The route is far from the only outstanding question. 

Despite learning there was a back road out of Portapique, N.S., in the first half hour of being on the scene, it's not clear how the RCMP used that information and if it impacted their response.

Const. Vicki Colford spoke to Kate MacDonald, who was in a car with her husband when the gunman fired at them. While they waited for an ambulance, MacDonald explained that the rural subdivision had a back exit on a private road.

The six containment points around Portapique that were set up by RCMP the night of April 18 and early morning hours of April 19, 2020. (Mass Casualty Commission )

At 10:48, Colford radioed to her colleagues:

"Millbrook, if you guys want to have a look at the map, we're being told there's a road, kind of a road that someone could come out, before here. Ah, if they know the roads well."

But it wasn't until midnight that officers were stationed on Highway 2 east of Portapique Beach Road. In the first hour and a half of the police response, police set up two containment points further west of Portapique Beach Road. A pair moved to Brown Loop, to which the blueberry field road connects, at 5 a.m.. 

One future document the commission is preparing will focus on decisions made by the RCMP officers overseeing the response. 

'Every minute matters'

Lawyers have also questioned the accuracy of the timing suggested by the commission regarding a family who saw vehicle headlights driving along the blueberry field that Saturday night. 

It's also possible — based on GPS data from vehicles — that an officer racing to the scene drove past the gunman around Great Village, N.S. Const. Chris Grund, one of the two officers responding from the Millbrook detachment, said he had no memory of seeing that car during a later interview with the commission. 

Michael Scott, a lawyer with Patterson Law who represents families of more than half of the people killed, said that's part of the reason his clients want Grund to answer further questions.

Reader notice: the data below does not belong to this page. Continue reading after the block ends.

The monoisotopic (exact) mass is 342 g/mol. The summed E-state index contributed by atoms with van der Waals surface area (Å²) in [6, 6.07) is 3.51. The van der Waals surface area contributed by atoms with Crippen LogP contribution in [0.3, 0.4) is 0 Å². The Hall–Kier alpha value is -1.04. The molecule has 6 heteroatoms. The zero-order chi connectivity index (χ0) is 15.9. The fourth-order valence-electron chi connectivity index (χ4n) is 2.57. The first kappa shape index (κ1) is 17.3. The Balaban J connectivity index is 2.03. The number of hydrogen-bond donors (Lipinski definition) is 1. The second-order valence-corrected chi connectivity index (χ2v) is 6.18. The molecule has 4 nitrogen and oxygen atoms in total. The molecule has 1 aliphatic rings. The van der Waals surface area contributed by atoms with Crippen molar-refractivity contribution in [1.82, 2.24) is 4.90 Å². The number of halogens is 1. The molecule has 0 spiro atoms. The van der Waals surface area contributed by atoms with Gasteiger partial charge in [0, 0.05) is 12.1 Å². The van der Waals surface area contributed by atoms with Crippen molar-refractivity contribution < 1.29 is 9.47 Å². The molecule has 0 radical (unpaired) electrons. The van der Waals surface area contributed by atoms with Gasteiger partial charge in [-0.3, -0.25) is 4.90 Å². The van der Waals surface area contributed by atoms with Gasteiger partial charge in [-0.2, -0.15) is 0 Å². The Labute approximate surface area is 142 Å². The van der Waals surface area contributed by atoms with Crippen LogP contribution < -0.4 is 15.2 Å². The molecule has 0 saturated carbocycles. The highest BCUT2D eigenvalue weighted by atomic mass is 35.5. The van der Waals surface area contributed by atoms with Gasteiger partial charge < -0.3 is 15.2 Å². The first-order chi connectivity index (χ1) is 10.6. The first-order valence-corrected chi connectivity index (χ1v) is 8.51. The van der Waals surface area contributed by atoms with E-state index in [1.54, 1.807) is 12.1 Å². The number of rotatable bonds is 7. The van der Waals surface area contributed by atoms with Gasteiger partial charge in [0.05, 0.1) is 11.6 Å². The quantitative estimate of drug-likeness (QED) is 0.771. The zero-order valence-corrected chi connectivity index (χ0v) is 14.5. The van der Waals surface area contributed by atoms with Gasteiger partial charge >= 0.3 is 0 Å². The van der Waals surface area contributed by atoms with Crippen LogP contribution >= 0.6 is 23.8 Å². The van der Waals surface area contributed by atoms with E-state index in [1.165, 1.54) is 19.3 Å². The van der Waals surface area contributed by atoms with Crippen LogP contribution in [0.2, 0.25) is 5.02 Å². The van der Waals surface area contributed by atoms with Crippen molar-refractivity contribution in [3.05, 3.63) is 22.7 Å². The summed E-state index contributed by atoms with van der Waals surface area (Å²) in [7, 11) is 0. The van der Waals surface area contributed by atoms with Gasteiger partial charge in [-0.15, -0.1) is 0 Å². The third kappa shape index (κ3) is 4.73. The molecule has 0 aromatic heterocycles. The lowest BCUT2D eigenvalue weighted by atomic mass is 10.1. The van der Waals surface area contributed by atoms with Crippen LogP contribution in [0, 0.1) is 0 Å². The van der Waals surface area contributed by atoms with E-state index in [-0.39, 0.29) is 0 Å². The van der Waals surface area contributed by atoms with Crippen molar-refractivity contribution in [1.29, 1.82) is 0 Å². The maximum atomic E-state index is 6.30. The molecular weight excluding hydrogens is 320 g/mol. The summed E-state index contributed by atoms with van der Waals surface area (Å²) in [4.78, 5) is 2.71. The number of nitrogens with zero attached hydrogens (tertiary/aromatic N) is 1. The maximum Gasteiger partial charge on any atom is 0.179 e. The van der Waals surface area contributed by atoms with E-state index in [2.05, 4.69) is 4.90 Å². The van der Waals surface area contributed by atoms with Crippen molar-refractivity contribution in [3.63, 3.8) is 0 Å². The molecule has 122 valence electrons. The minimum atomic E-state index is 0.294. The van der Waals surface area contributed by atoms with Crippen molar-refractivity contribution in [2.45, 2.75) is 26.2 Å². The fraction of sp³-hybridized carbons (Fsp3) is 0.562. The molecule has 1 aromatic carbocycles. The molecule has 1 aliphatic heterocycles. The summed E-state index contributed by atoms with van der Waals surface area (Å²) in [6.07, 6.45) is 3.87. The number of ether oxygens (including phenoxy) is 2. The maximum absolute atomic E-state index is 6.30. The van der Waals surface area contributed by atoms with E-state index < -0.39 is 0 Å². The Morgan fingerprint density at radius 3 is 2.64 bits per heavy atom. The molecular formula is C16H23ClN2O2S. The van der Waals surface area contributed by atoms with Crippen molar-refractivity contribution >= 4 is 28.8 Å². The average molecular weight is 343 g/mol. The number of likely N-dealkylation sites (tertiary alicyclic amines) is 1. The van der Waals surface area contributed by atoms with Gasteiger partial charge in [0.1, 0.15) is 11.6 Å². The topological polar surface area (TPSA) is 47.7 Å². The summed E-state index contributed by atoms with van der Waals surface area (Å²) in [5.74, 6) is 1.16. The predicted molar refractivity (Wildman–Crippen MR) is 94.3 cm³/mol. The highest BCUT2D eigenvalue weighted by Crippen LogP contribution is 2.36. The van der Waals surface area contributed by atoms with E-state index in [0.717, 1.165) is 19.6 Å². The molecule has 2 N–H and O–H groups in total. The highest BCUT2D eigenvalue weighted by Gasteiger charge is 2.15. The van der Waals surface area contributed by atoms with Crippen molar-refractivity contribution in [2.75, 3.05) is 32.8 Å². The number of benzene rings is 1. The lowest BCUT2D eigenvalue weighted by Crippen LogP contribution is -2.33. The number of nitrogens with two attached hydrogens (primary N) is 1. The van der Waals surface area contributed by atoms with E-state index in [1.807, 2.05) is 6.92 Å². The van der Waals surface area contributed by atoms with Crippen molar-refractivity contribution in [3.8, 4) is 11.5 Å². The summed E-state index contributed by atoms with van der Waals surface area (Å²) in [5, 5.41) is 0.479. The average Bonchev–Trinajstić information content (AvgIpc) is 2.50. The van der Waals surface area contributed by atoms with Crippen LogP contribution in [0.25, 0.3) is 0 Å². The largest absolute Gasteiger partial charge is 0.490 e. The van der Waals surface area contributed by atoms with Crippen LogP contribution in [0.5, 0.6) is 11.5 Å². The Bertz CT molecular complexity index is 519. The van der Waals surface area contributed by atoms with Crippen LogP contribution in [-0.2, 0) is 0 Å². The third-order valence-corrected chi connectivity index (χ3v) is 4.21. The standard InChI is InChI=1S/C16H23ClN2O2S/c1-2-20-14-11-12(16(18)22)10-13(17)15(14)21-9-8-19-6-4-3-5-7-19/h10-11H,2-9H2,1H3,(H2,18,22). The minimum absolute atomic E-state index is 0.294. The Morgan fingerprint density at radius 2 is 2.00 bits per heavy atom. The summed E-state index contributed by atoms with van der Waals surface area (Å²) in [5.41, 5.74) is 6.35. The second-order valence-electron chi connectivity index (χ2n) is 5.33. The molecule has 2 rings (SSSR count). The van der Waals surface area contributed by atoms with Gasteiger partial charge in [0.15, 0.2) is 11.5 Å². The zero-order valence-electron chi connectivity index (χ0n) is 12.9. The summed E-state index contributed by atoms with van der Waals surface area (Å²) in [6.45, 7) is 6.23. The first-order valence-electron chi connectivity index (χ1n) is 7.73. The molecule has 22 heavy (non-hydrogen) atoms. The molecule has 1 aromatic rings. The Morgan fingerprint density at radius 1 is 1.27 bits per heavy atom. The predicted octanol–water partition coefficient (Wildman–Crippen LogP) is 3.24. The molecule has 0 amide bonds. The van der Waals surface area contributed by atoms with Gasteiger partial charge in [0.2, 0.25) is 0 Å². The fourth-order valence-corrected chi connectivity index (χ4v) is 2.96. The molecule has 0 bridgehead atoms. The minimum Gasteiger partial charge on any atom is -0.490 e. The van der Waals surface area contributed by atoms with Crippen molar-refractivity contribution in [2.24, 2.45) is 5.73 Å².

He said the commission's belief that the gunman drove out of Portapique around 10:45 p.m. is based on blurry surveillance footage of the replica cruiser passing a gas station in Great Village shortly after. 

If Grund didn't see what appeared to be a marked cruiser without its lights on travelling more than 100 km/h in the opposite direction, it's possible the car wasn't there at that time, Scott said. 

"In that part of the timeline, we would suggest that every minute matters. Because every minute that that containment point was not contained, is another opportunity to stop the perpetrator before he moved out into the community," Scott said during last week's hearings. 

In response, Patricia MacPhee, a lawyer for the Department of Justice, said Grund did address this question already, adding "there is no gap that would require his appearance here."

Son hopes victims remain first in people's minds

Harry Bond was among the family members who asked the commission last week to display photos of the people killed on the screen so that people watching could put faces to names. The commission said not all families were in favour of this, so as a compromise it projected people's names on screen at the beginning of proceedings. 

He said it's important for people to remember the people killed were good people who were loved and deserved better. 

Bond said his father could be tough, but said he shaped his two sons into the men they became.

"Mom and Dad were willing to help anybody," he said. "Mom will be remembered for her kindness, loving towards kids, her smile, her one-of-a-kind laugh. I miss that, I really miss that."

ABOUT THE AUTHOR

Elizabeth McMillan is a journalist with CBC in Halifax. Over the past 13 years, she has reported from the edge of the Arctic Ocean to the Atlantic Coast and loves sharing people's stories. Please send tips and feedback to elizabeth.mcmillan@cbc.ca

With files from Blair Rhodes and Haley Ryan